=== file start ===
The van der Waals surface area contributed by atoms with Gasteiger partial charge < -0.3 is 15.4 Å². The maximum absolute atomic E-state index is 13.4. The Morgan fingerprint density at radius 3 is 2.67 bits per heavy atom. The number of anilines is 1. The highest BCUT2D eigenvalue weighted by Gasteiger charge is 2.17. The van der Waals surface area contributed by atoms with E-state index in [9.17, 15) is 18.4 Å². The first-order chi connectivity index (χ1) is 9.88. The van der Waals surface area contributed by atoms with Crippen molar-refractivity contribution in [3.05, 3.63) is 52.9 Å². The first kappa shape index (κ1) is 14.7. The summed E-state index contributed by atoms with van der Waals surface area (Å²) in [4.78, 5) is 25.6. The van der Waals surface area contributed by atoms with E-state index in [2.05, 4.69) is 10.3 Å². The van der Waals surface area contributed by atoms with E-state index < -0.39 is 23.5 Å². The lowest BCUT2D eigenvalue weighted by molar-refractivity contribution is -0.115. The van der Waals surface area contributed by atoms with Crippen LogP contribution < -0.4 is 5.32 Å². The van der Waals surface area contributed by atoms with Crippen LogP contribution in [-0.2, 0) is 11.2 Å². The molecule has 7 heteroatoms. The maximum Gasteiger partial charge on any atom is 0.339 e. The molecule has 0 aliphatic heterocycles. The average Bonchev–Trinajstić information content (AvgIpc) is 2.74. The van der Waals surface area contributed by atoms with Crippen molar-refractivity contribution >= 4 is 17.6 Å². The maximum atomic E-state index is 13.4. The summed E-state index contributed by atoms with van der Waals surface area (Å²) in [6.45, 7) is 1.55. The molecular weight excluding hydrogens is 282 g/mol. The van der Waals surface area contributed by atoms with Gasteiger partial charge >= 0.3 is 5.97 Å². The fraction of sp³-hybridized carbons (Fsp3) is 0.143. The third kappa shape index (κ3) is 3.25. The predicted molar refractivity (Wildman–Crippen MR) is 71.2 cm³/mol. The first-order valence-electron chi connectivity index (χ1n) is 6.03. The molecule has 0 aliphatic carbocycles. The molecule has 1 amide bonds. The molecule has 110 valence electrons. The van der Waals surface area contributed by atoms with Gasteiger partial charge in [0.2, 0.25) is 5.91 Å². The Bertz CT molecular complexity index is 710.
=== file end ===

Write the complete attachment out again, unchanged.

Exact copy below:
The van der Waals surface area contributed by atoms with Gasteiger partial charge < -0.3 is 15.4 Å². The maximum absolute atomic E-state index is 13.4. The Morgan fingerprint density at radius 3 is 2.67 bits per heavy atom. The number of anilines is 1. The highest BCUT2D eigenvalue weighted by Gasteiger charge is 2.17. The van der Waals surface area contributed by atoms with E-state index in [9.17, 15) is 18.4 Å². The first-order chi connectivity index (χ1) is 9.88. The van der Waals surface area contributed by atoms with Crippen molar-refractivity contribution in [3.05, 3.63) is 52.9 Å². The first kappa shape index (κ1) is 14.7. The summed E-state index contributed by atoms with van der Waals surface area (Å²) in [4.78, 5) is 25.6. The van der Waals surface area contributed by atoms with E-state index in [2.05, 4.69) is 10.3 Å². The van der Waals surface area contributed by atoms with E-state index < -0.39 is 23.5 Å². The lowest BCUT2D eigenvalue weighted by molar-refractivity contribution is -0.115. The van der Waals surface area contributed by atoms with Crippen LogP contribution < -0.4 is 5.32 Å². The van der Waals surface area contributed by atoms with Crippen LogP contribution in [-0.2, 0) is 11.2 Å². The molecule has 7 heteroatoms. The maximum Gasteiger partial charge on any atom is 0.339 e. The molecule has 0 aliphatic heterocycles. The average Bonchev–Trinajstić information content (AvgIpc) is 2.74. The van der Waals surface area contributed by atoms with Crippen molar-refractivity contribution >= 4 is 17.6 Å². The maximum atomic E-state index is 13.4. The summed E-state index contributed by atoms with van der Waals surface area (Å²) in [6.45, 7) is 1.55. The molecular weight excluding hydrogens is 282 g/mol. The van der Waals surface area contributed by atoms with Gasteiger partial charge >= 0.3 is 5.97 Å². The fraction of sp³-hybridized carbons (Fsp3) is 0.143. The third kappa shape index (κ3) is 3.25. The predicted molar refractivity (Wildman–Crippen MR) is 71.2 cm³/mol. The first-order valence-electron chi connectivity index (χ1n) is 6.03. The molecule has 0 aliphatic carbocycles. The molecule has 1 amide bonds. The molecule has 110 valence electrons. The van der Waals surface area contributed by atoms with Gasteiger partial charge in [0.2, 0.25) is 5.91 Å². The Bertz CT molecular complexity index is 710.